What are containers?
Containers represent a transformational change in the way apps are built and run. Containers package an application and all its dependencies into a single image that can be promoted from development, to test, to production, without change. Containers provide consistency across environments and multiple deployment targets: physical servers, virtual machines (VMs), and private or public cloud
Containers enable customers to simplify multi-tenancy deployments by deploying multiple applications on a single host, using the kernel and the docker runtime to spin up each container
Container Threat Scenario Examples
According to NIST SP 800-190 Application Security Container Guide, following are threat scenario examples for containers
- Exploit of a Vulnerability within an Image
- Exploit of the Container Runtime
- Running a Poisoned Image
It is critically important to carefully plan before installing, configuring, and deploying container technologies. The container technology life cycle security considerations help designers to put things in priority for security the containers.
How to Secure the Containers
Cloud Foundry secures containers through the following measures:
- Running application instances in unprivileged containers by default
- Hardening containers by limiting functionality and access rights
- Only allowing outbound connections to public addresses from application containers. This is the original default. Administrators can change this behavior by configuring ASGs
The OpenShift Container Platform and Kubernetes APIs authenticate users who present credentials, and then authorize them based on their role. Both developers and administrators can be authenticated via a number of means, primarily OAuth tokensand SSL certificate authorization.
Developers (clients of the system) typically make REST API calls from a client program like
oc or to the web console via their browser, and use OAuth bearer tokens for most communications. Infrastructure components (like nodes) use client certificates generated by the system that contain their identities. Infrastructure components that run in containers use a token associated with their service account to connect to the API.
Authorization is handled in the OpenShift Container Platform policy engine, which defines actions like “create pod” or “list services” and groups them into roles in a policy document. Roles are bound to users or groups by the user or group identifier. When a user or service account attempts an action, the policy engine checks for one or more of the roles assigned to the user (e.g., cluster administrator or administrator of the current project) before allowing it to continue.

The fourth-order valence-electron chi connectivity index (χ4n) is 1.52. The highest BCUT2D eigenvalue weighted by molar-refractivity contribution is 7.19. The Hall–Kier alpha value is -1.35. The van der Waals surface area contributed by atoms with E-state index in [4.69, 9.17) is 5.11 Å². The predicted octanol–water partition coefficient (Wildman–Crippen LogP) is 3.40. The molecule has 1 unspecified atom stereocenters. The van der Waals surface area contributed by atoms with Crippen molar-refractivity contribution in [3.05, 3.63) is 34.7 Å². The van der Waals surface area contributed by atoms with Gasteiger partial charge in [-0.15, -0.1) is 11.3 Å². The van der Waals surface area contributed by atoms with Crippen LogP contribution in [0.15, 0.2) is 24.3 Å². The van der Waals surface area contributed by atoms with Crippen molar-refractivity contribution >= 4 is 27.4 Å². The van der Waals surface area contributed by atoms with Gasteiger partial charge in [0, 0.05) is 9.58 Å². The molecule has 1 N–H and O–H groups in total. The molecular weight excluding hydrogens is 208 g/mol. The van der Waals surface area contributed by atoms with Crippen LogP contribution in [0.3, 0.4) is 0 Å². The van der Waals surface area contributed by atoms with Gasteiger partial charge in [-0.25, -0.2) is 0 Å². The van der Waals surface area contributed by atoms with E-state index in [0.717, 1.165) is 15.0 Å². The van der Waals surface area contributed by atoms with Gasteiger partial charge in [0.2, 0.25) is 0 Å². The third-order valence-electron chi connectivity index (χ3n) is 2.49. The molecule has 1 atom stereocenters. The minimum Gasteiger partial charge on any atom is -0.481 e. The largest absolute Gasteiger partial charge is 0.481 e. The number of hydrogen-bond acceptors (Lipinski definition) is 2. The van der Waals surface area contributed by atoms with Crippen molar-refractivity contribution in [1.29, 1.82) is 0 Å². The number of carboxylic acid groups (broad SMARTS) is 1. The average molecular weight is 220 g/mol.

Since every container that runs on the cluster is associated with a service account, it is also possible to associate secrets to those service accounts and have them automatically delivered into the container. This enables the infrastructure to manage secrets for pulling and pushing images, builds, and the deployment components, and also allows application code to easily leverage those secrets.
Aqua’s comprehensive, purpose-built platform for container security provides full visibility and control over containerized environments, with tight runtime security controls and intrusion prevention capabilities, at any scale. The platform provides programmatic access to all its functions through an API
Docker containers are, by default, quite secure; especially if you take care of running your processes inside the containers as non-privileged users (i.e., non-
root). You can add an extra layer of safety by enabling AppArmor, SELinux, GRSEC, or your favorite hardening solution.
There are four major areas to consider when reviewing Docker security:
- the intrinsic security of the kernel and its support for namespaces and cgroups;
- the attack surface of the Docker daemon itself;
- loopholes in the container configuration profile, either by default, or when customized by users.
- the “hardening” security features of the kernel and how they interact with containers.